The Bipartisan Policy Center, a D.C.-based nonprofit that advocates ways for Republicans and Democrats to play nice, held its inaugural Political Summit at Tulane University last week, and all the stars turned out. New Orleans' own James Carville, a professor of practice at Tulane, opened the event alongside his equally famous wife Mary Matalin. Carville suggested that, yes, the summit may be another gabfest, but it had assembled some of the best minds in politics from both parties.
He should know; after all, he's part of a bipartisan marriage. In her opening remarks, Matalin jokingly referred to herself and her spouse as "the Jon and Kate Gosselin of bipartisan politics." Moments earlier, Tulane President Scott Cowen remarked that Carville, more Tiger than Green Wave, was allowed to teach under two conditions: "One, he had to be bipartisan. And two, there would be no rhetoric about LSU on Tulane's campus."
It was a light-hearted opening for an otherwise emotional topic. More than one of the panelists called the current political climate between Republicans and Democrats "poisonous." The two-day summit was titled, "Taking the Poison Out of Partisanship." There were no illusions among those involved that the gap is wide and dangerous. (Again, Matalin said of her own differences with Carville, "One man's poison is another man's Kool-Aid.")
Participants agreed that voters want to see the parties working together, and a CNN/Opinion Dynamics poll released last week underscored those sentiments. While it found that 49 percent of respondents didn't think President Barack Obama was doing enough to cooperate with Republicans, nearly 67 percent felt that GOP lawmakers weren't doing enough to work with Obama.
The Aspen Institute's Walter Isaacson, a Big Easy native and noted historian, kicked off the summit by moderating a panel that sought to answer one question: "What's Fair in Politics?" Isaacson pushed the panel to explain whether party affiliation determines the answer to that question. "We're here to see if we can pull the plug on the partisan politics that have taken over the past 30 years," he said.
Hilary Rosen, managing partner of the Brunswick Group and editor-at-large for HuffingtonPost.com, said the 24-hour news cycle and the plethora of online political sources have given voters more ways to find out about candidates and what separates them from their competition. That alone gives the electorate enough fodder to drive politicians farther apart. "The times call for a more well-rounded understanding of candidates," she said.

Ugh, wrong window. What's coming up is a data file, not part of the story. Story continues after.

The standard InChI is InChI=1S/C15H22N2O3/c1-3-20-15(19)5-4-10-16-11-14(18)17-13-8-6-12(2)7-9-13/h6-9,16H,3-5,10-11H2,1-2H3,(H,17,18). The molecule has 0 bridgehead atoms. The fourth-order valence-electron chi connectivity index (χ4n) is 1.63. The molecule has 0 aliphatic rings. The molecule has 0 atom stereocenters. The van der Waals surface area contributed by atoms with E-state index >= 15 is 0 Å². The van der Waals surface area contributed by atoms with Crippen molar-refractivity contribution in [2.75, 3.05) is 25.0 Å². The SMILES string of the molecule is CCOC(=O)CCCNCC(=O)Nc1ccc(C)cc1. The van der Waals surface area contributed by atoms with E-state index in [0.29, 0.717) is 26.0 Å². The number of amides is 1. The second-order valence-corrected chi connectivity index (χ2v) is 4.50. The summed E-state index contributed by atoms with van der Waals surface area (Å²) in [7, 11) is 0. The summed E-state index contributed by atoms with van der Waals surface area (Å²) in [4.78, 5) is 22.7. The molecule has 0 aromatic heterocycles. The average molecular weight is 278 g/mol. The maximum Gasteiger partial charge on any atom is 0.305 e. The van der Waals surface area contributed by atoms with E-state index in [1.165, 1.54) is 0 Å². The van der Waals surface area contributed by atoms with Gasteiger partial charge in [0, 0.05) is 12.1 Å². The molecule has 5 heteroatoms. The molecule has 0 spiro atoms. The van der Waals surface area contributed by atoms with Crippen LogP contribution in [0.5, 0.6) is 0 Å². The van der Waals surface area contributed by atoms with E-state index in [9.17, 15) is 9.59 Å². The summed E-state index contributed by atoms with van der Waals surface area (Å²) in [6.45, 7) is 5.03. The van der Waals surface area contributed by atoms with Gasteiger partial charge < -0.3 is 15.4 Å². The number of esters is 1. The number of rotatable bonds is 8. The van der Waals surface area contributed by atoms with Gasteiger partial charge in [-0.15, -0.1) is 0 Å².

The media, especially blogs and other Internet-driven sources, then go on to play up the differences, said Tad Devine, a leading Democratic strategist who worked on the presidential campaigns of former Vice President Al Gore and U.S. Sen. John Kerry. "Conflict equals coverage," he said. "If you want press attention, attack someone. You'll get a lot of attention that way. ... Technology more than any other factor is driving this."
Charlie Black, advisor to the late President Ronald Reagan and both Bush presidencies, said it's difficult for campaigns to steer clear of such acrimonious actions, chiefly because it helps separate the candidates in a race. "The purpose of a campaign is to show differences," Black noted.
The panelists, however, agreed that campaigns could take some simple steps to lower the temperature. For instance, Kiki McLean, a Democratic strategist with Porter Novelli and former advisor to Secretary of State Hillary Clinton and others, said it could be as easy as face-to-face meetings. In short, personal relationships could be a catalyst for playing nice. "I think it's easier when people know each other and it's not just some guy you're working against who's sitting in another hotel somewhere across the country," she said.
Additionally, Steve Schmidt, who formerly served as campaign manager for California Gov. Arnold Schwarzenegger and was a senior advisor to U.S. Sen. John McCain on his 2008 presidential bid, said both McCain (who told his staff not to get into the racially charged politics of the Rev. Jeremiah Wright) and Obama (who urged his staff not to play dirty) did help ratchet down the rhetoric last year. "It's up to the candidates to set the tone," Schmidt said.
Schmidt added, laughingly, that it's a much better system than what exists elsewhere on the globe. "In this country, we don't throw Molotov cocktails at each other," he said. "We run negative ads."
But even on that level, where partisan politics can get venomous, voters more times than not spot the "dirty" candidate, suggested Jeff Larson, chairman of the Republican-charged North Star Leadership PAC. "Those who are perceived as running negative campaigns aren't winning races," he said.
To no one's surprise, the two-day summit, while filled with political superstars, failed to devise a solution to poisonous party divides. Instead, the participants seemed to agree that bipartisanship can happen when necessary — really necessary. There appeared to be a consensus, meanwhile, that Republicans and Democrats will continue to hurl bombs at each other the rest of the time. That may be far short of bipartisanship, but it's a start.
Jeremy Alford can be reached at firstname.lastname@example.org.